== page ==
A Ray-sin in the Sun

By

BY CAROLINE GENTILE

Harvard is no longer a place where the sun don’t shine.

photo (5)

Instead of setting up a booth at the Activities Fair, complete with free candy and a homemade sign, Angela Oh ‘15 and Christina Vourakis ‘16 flitted through the throngs of freshmen, decked out in vibrant yellow shirts and armed with equally bright pins and pamphlets. They were on a mission — one that could not have been accomplished by simply setting up a booth. Only official Harvard organizations are permitted to have booths at the fair, and Project Sunshine, of which Christina and Angela are the co-presidents, is a new organization on campus that Harvard has not (yet) officially recognized. The only two members before the fair, the co-presidents knew they had to garner new members somehow.

Project Sunshine is not entirely new to Harvard. The non-profit organization, which provides social and educational programs to ailing children and their families, had a chapter on campus several years ago, but it too was not officially a Harvard organization. As a result, when the presidents left Harvard after graduation last year, so did Project Sunshine.

Oh remembers receiving an email from the Harvard Pre-medical Society, which was looking for people to run Project Sunshine after the previous presidents graduated. During her time at Harvard, she had not yet found a volunteering opportunity that truly interested her and fit into her schedule. “Although there are some great PBHA programs, I couldn’t find one that clicked with me,” she admitted. What drew her to Project Sunshine was its unique approach to volunteering. “The programs were so specific and different,” she said. “They aren’t just teaching, mentoring, or tutoring. There are lots of activities — like cooking and arts and crafts — to do with the kids.”

Project Sunshine’s headquarters have been instrumental in the revival of its Harvard chapter. They have a lot of experience giving guidance to college chapters especially, since there are so many. Each chapter is matched with a mentor who has led a Project Sunshine chapter in the past, who check in weekly over Skype to make sure everything is running smoothly. Vourakis even visited the national office in New York to take full advantage of the help they were offering. Oh described her and Vourakis’s relationship with nationals as “lots of phone calls, lots of mentoring, and lots of us asking questions and them providing us with more than enough answers and documents.”

Even with all the support from Project Sunshine’s national headquarters, taking on the responsibility of running a nascent organization and making it official is no easy task. Without a booth to promote Project Sunshine, spreading the word was especially difficult. But even just being able to pass out a few pamphlets and buttons led to 10-12 new members. Of these new members, several will soon become board members after a short application process. The board and the co-presidents will then meet to write up a constitution — fancy Harvard-speak for “a summary of what the organization is about” — and select a faculty advisor. Finally, Vourakis and Oh will fill out an application due in early October, and they will hear if it is accepted in November. “It’ll be a heavy workload during the first semester, but after that, it should all be smooth-sailing,” said Oh.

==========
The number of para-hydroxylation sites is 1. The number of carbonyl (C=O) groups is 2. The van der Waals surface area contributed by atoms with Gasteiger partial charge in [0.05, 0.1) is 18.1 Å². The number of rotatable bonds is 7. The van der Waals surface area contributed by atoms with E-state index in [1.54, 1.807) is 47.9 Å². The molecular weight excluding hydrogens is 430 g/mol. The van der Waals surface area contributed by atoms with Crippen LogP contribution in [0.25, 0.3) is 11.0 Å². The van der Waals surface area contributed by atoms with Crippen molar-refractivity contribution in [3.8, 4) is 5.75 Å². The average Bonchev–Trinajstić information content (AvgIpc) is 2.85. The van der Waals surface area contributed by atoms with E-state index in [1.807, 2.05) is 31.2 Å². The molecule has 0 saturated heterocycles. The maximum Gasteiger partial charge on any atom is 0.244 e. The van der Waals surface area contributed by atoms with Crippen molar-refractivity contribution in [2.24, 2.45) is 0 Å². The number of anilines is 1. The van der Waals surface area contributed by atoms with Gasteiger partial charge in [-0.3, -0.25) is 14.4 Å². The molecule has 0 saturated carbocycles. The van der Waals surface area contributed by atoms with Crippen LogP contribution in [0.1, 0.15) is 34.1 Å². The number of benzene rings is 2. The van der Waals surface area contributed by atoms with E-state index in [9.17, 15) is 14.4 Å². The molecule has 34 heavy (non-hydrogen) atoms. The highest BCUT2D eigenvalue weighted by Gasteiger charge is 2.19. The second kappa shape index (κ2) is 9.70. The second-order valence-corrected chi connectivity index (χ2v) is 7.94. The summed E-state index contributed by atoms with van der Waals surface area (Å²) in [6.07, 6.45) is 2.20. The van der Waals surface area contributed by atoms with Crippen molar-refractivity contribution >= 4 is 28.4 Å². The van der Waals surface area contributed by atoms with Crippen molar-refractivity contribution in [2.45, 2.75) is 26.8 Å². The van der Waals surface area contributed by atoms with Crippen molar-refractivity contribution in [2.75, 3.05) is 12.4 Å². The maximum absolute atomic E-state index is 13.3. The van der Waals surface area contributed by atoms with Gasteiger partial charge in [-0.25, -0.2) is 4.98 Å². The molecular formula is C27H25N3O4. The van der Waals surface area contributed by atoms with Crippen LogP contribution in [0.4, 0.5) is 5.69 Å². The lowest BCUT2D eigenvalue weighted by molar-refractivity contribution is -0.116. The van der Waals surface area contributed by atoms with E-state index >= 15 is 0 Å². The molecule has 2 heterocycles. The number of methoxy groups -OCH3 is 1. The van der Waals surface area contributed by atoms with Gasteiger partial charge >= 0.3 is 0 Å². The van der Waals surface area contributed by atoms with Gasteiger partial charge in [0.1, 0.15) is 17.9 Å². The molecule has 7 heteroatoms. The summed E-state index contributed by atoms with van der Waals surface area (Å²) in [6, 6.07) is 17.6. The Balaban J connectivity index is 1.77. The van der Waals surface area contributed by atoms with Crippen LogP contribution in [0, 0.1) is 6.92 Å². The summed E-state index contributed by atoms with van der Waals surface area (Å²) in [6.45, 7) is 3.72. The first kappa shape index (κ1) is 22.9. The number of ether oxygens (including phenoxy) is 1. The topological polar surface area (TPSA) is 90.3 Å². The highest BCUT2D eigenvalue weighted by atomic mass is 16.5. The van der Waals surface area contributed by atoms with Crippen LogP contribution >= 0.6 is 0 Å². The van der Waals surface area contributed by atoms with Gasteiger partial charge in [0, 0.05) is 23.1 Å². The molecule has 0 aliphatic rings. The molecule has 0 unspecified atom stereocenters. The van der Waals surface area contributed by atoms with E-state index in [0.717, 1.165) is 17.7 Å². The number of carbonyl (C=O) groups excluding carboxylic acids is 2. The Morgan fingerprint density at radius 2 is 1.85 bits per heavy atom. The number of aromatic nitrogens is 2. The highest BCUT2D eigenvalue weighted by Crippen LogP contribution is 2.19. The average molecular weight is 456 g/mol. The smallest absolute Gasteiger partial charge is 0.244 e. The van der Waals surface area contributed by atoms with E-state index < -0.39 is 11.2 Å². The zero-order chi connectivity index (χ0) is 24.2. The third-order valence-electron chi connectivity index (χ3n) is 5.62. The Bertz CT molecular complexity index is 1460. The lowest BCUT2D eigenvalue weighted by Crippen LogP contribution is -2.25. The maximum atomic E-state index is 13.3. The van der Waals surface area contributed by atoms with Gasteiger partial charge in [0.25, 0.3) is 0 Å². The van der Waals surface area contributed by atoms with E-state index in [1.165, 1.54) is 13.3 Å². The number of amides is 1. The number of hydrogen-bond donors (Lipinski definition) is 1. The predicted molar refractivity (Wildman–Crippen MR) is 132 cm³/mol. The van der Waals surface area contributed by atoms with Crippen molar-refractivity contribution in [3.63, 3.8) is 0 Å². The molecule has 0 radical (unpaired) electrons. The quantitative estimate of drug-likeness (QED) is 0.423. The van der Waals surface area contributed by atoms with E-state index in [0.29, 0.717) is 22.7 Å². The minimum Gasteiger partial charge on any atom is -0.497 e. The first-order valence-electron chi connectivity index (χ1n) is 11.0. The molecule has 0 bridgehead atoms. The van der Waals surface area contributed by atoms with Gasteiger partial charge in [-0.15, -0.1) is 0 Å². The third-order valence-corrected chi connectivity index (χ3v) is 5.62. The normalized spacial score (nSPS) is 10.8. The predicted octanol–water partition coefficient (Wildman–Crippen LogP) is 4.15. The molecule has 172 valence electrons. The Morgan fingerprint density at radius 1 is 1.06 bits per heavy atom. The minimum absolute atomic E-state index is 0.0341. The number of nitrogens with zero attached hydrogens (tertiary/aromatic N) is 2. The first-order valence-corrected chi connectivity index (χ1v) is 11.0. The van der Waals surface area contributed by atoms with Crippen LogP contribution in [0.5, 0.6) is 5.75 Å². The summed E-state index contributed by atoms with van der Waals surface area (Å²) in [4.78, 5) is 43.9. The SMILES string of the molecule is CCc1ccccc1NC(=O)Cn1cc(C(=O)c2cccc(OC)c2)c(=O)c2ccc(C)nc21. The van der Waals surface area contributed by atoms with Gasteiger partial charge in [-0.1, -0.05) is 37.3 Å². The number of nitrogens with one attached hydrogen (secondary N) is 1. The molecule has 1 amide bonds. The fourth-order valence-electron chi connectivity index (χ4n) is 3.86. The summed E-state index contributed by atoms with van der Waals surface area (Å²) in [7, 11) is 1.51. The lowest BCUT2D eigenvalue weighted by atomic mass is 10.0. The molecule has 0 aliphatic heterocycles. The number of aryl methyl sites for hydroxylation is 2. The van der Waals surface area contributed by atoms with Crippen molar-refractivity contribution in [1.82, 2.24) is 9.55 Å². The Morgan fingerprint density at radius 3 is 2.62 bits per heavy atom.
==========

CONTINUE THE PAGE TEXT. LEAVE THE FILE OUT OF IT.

Luckily, the Harvard chapter of Project Sunshine need not wait to be official before they start their volunteer work, which can take on two forms. Off campus, trained volunteers, who must be over 18, will go to Tufts Medical Center, where they get to decorate cookies with adorable children for two to three hours roughly once a month. The training is not very rigorous. Simply watching a short PowerPoint presentation on how to behave in a hospital environment is sufficient. On campus, anyone, trained or untrained, minor or not, can volunteer for “Sending Sunshine” events, which are very relaxed and involve either making craft kits or decorating cards with uplifting messages in them, also known as sunny-grams.

As the organization grows, Oh and Vourakis are considering other activities to do with the kids at Tufts Medical Center in addition to cookie decorating, such as making maracas, crayon art, and lava lamps. In the introductory meeting, they emphasized that the volunteers can pick and choose which activities to do with the kids based on their own interests. The national headquarters of Project Sunshine provides its chapters with a wealth of resources, including a long list of acceptable activities from which to choose. “Everything [at the national headquarters] is stabilized and organized, which makes it so much easier for us,” explained Oh.
Vourakis and Oh also hope to collaborate with other groups on campus to help spread the sunshine. For fundraising, they might potentially work with the Harvard College Arts Society and have an event with a small entrance fee. Oh thinks “Sending Sunshine” events on campus would also making a good opportunity for group bonding for sororities, other volunteer organizations, or random small groups “so they can get to know each other better while doing something useful.”

The relaxed yet rewarding environment Project Sunshine offers is a rare find in a volunteering opportunity. Though its presence at Harvard is small for now, Oh and Vourakis, along with their newly recruited members, hope to not only make Project Sunshine an official Harvard organization, but also to spread the experience of working with children and to expose undergrads to a unique, hands-on way of volunteering in hospitals that doesn’t involve being a candy-striper or a paper-pusher.

Caroline Gentile ’17 ([email protected]) would’ve also liked some free candy, but a warm fuzzy feeling is nice, too.